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Review: AMD Radeon RX Vega 64 and Radeon RX Vega 56

by Tarinder Sandhu on 14 August 2017, 14:01

Tags: AMD (NYSE:AMD)

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Introduction

There's a renewed sense of confidence over at AMD, and it's clear to see why. The firm's Zen architecture has powered a whole new generation of competitive Ryzen processors, culminating with the launch of muscular, many-core Threadripper CPUs just a few days ago.

But AMD is adamant that the CPU alone isn't the answer to the industry's most complex calculations. To get the best of both worlds, you need a powerful, forward-looking GPU in tow, and in recent years the chip giant has struggled to deliver high-end solutions capable of competing with the very best from Nvidia.

Can Radeon replicate Ryzen's resurgence? We're about to find out, as today is the day that AMD finally unleashes its eagerly-anticipated Radeon RX Vega graphics cards. Arguably AMD's most important consumer GPU release to date, Vega emerges from the recently formed Radeon Technologies Group (RTG), whose senior vice president and chief architect Raja Koduri has the unenviable task of revitalising AMD's position as a graphics leader.

Vega will define AMD's GPU portfolio for the years ahead, and its success will ultimately decide whether RTG will sink or swim. No pressure, then, so let's dive in and see what the first consumer Vega GPUs have to offer.

AMD Radeon RX Vega: how does it compare?

 
Radeon RX Vega 64
Radeon RX Vega 56
Radeon R9 Fury X
Radeon R9 Fury
Radeon RX 580
Radeon RX 570
Launch date
August 2017
August 2017
June 2015
July 2015
April 2017
April 2017
Codename
Vega 10
Vega 10
Fiji XT
Fiji Pro
Polaris 20 XTX
Polaris 20 XT
Process (nm)
14
14
28
28
14
14
Transistors (mn)
12,500
12,500
8,900
8,900
5,700
5,700
Approx Die Size (mm²)
486
486
596
596
232
232
Full Implementation of Die
Yes
No
Yes
No
Yes
No
Processors
4,096
3,584
4,096
3,584
2,304
2,048
Texture Units
256
224
256
224
144
128
ROP Units
64
64
64
64
32
32
Peak GPU Clock (MHz)
1,546
1,471
1,050
1,000
1,340
1,244
Peak GFLOPS (SP)
12,665
10,544
8,602
7,168
6,175
5,095
Memory Clock (MHz)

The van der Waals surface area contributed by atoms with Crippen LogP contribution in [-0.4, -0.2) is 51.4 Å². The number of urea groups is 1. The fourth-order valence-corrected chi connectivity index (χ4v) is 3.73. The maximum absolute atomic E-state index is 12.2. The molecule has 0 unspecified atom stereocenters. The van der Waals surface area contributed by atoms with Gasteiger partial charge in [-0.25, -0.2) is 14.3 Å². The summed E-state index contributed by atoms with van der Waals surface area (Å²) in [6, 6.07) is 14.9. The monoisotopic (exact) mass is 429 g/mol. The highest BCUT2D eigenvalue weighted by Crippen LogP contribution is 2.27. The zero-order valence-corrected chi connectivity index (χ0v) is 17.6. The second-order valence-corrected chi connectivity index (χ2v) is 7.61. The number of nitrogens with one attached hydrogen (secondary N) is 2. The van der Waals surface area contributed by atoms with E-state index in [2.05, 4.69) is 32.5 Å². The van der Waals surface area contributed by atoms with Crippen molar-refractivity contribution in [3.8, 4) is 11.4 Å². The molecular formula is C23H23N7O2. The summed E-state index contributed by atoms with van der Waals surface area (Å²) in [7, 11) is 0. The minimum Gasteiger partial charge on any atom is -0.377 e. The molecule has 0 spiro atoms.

945
800
500
500
8,000
7,000
Memory Bus (bits)
2,048
2,048
4,096
4,096
256
256
Max Bandwidth (GB/s)
484
410
512
512
256
224
Memory Size (GB)
8
8
4
4
8
4
Memory Type
HBM2
HBM2
HBM
HBM
GDDR5
GDDR5
Power Connectors
8+8
8+8
8+8
8+8
6
6
TDP (watts)
295
210
275
275
185
150
GFLOPS per watt
42.9
50.2
31.28
26.06
33.37
33.97
Launch MSRP
$499
$399
$649
$549
$229
$169

At launch, Vega hits the scene in a choice of two primary flavours; Radeon RX Vega 64 ($499); and Radeon RX Vega 56 ($399). Putting the specifications in table form reveals a few important truths, and none more so than the fact that AMD fans have had to wait since mid-2015 for a successor to Fury X.

The Vega cards have been a long time coming, and at first glance, Vega 64 and Vega 56 appear to have plenty in common with their predecessors, Fury X and Fury. The number of processors, texture units and ROPs goes unchanged, but Vega does benefit from a 14nm FinFET LPP manufacturing process that allows for higher clock frequencies. Peak GPU clock speed is up by almost 50 per cent compared to the previous generation, hence the considerable gain in peak gigaflops.

Factor in double the frame buffer, superior HBM2 memory, an enhanced core architecture and you have the makings of a potent GPU, yet when it comes to real-world performance, AMD has openly admitted that RX Vega 64 will compete with Nvidia's third-rung card, the GeForce GTX 1080. Titan Xp and GTX 1080 Ti will go unchallenged for the time being, and RX Vega 56 will battle it out with GeForce GTX 1070 in the sub-$400 space.

AMD's inability to compete at the top-end of the market may seem discouraging, however consumers can take solace in the fact that pricing will need to be aggressive. Launch-day retail prices for Vega 64 and Vega 56 are down roughly 25 per cent compared to Fury X and Fury, and AMD is offering extra incentives in the form of Radeon Packs.

Available for a limited time, Radeon Packs bundle a Vega GPU with two free games, $100 off a Ryzen 7 CPU and motherboard combination, and $200 off a 34in Samsung C34F791 FreeSync monitor. A handy option to have if you're looking to delve into the AMD gaming ecosystem, though gamers wanting a standalone GPU upgrade may lament the fact that certain Vega GPUs are only available as part of Radeon Packs.

The Limited Edition Vega 64, with silver cooler and solid-metal construction, can only be purchased as part of a $599 bundle while stocks last, and getting your hands on the Liquid Cooled Vega 64, which also happens to ship with higher operating frequencies, requires shelling out $699 for the top-of-the-range Aqua Pack. Unfortunate for gamers seeking a straightforward upgrade, but there's merit to the Radeon Packs in that they may prevent the mining crowd from gobbling up all of AMD's stock.

Still, it's a shame not to be able to buy the liquid-cooled card as a standalone solution, and cooler choice is further hampered by the fact that custom partner cards from the likes of Asus and Sapphire aren't expected to become available in decent quantities until Q4 of this year. There's a lot resting on the reference cooler's ability to tame a 295W GPU, but before we take a closer look at the cards themselves, let's have a brief recap on architecture.